This article was originally published in the July/August 1996 issue of Home Energy Magazine. Some formatting inconsistencies may be evident in older archive content.


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Home Energy Magazine Online July/August 1996

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Preventing Urban Heat Catastrophes

Figure 1. Indoor temperatures in a prototypical 1940s two-story apartment building in Chicago during the July 1995 heat wave. In the existing building, top floor temperatures reached 108oF and remained high even after the outdoor temperatures had started to drop. The addition of attic insulation, white paint on the roof, and a ventilation system brought top floor temperatures below outdoor temperatures during the days. Ventilation alone lowered the peak temperatures by 8-10 degrees. A weatherization package of light-colored roofs, roof insulation, and better shading further reduced expected indoor temperatures by 3 degrees on the top floor and 6 degrees on the bottom floor.

The heat wave in Chicago last summer created a great deal of human discomfort and, by many estimates, caused over 500 deaths in three days. The overwhelming majority of these deaths occurred in buildings with indoor conditions that were reported as stifling. To prevent such urban heat catastrophes in the future, we need to understand how indoor conditions during such extreme weather conditions are exacerbated by poor thermal characteristics and improper operation of the buildings. By identifying vulnerable housing structures, we can develop strategies to keep such buildings from becoming dangerously hot during a heat wave.

Epidemiological studies of last year's heat wave deaths have revealed many cultural, social, and institutional factors. But the role of the conditions inside the buildings is attested by the fact that almost all those who died lived on the top floor and either did not have air conditioning or could not use it due to blackouts or insufficient building wiring.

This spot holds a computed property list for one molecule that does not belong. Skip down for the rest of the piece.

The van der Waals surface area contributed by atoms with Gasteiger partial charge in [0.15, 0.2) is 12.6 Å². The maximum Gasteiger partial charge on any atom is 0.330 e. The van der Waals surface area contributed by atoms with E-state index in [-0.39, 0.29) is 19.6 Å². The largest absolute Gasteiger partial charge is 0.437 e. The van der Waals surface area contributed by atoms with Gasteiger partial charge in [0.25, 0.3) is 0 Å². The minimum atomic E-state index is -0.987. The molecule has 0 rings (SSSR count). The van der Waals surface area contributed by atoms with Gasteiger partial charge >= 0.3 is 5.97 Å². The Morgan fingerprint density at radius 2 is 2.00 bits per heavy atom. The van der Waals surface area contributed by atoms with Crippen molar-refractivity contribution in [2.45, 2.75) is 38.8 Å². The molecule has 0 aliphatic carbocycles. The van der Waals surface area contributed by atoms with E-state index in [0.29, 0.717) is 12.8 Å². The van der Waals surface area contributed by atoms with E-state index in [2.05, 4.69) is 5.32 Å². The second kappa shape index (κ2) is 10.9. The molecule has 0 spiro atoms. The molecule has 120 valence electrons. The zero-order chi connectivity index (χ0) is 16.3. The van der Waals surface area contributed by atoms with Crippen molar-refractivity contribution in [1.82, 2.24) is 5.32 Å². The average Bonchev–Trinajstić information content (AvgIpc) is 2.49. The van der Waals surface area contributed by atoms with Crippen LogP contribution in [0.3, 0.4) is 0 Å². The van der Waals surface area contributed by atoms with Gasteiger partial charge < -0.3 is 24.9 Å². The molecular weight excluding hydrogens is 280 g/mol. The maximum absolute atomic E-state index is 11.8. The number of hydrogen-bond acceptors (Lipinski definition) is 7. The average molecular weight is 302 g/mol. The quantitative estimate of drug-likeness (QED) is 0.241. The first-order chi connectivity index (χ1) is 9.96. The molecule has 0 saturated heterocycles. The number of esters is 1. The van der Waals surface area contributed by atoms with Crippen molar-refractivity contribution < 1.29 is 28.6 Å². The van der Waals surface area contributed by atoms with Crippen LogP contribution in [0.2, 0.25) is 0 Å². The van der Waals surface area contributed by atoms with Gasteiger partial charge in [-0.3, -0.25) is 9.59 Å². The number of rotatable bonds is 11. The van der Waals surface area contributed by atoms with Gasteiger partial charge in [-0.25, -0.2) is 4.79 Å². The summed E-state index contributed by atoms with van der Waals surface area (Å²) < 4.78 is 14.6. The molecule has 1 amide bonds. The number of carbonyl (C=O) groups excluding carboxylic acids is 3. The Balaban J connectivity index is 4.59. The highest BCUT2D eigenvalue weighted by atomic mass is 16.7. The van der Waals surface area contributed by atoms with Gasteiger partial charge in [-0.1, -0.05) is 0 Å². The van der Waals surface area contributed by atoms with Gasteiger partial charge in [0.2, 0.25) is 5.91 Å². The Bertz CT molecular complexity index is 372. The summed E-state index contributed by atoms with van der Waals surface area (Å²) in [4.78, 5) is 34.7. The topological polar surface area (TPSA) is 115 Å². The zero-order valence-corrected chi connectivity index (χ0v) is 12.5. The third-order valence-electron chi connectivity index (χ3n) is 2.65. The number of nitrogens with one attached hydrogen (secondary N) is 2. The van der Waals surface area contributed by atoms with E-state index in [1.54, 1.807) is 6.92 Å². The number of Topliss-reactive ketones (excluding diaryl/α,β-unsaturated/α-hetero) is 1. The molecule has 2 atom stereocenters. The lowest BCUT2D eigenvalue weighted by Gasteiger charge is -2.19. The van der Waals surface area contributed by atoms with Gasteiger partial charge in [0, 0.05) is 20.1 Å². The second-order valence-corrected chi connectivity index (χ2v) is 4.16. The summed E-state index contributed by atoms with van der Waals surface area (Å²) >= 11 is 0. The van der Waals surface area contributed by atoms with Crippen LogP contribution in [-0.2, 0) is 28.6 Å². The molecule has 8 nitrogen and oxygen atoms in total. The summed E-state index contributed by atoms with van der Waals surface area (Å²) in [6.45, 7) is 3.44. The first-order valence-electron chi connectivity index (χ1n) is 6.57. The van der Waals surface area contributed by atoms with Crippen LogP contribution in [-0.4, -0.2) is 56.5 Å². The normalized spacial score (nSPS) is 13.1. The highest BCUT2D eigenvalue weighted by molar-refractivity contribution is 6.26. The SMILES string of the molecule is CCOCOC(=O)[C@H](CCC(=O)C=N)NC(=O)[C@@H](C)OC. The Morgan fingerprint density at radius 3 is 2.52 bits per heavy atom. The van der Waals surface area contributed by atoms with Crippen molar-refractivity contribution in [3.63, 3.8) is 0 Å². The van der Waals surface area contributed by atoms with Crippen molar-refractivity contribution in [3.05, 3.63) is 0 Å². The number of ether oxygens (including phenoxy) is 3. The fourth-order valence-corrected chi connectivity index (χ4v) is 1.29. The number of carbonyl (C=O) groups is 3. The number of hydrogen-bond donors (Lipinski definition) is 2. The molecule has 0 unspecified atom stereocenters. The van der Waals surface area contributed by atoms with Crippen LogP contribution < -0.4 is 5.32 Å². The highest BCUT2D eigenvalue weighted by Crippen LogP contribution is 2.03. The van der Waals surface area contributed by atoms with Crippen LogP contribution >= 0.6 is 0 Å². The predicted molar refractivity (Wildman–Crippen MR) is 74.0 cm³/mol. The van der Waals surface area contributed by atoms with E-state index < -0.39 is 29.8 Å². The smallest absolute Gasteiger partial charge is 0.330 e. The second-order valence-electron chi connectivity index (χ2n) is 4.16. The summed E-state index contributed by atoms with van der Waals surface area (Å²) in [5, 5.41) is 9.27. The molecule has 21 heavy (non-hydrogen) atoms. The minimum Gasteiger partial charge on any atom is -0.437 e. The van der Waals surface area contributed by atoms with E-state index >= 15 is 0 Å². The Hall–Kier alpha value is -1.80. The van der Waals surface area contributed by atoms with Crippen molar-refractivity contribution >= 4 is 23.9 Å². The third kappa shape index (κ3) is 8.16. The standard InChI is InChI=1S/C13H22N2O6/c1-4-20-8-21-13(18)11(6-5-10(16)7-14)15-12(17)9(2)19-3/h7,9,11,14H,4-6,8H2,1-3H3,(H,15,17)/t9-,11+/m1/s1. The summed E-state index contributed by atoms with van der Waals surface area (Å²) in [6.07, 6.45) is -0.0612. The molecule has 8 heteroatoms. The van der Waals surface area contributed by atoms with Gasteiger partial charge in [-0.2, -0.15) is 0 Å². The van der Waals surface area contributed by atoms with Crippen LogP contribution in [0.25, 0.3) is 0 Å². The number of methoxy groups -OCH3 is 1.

Multifamily buildings in urban areas like Chicago, Philadelphia, and St. Louis are often the ones most likely to become excessively hot. The buildings' brick walls store heat over several days and radiate it into the apartments. Particularly vulnerable buildings can be identified by their construction materials, insulation, roof and wall colors, window orientation, apartment configuration, and lack of operable windows or mechanical ventilation.

The role of the radiant temperatures on thermal discomfort is much greater during extreme conditions. One particularly dangerous feature of many apartment buildings is an uninsulated, west-facing brick wall. This wall absorbs solar gain during the late afternoon and radiates the heat inward after the sun sets. This large radiating surface prolongs unhealthy thermal conditions even after the air temperature has peaked.

Researcher Joe Huang, at Lawrence Berkeley National Laboratory (LBNL), investigated and modeled the physical conditions in prototypes of these buildings (see Figure 1). Huang's simulations demonstrate that mechanical ventilation is the most effective way to prevent heat buildup from day to day, and that light-colored roofing significantly lowers ceiling surface temperatures. Insulation helps to keep temperatures down on both the top and bottom floors.

Practical guidelines to reduce deaths from future urban heat waves can be implemented by cities either as a stand-alone retrofit activity or by incorporating them into a weatherization program. Obviously, these same strategies will greatly reduce thermal discomfort for many more people. Finally, many of the mitigation strategies will also reduce heating and cooling energy use enough to pay for their installation.

-Alan Meier

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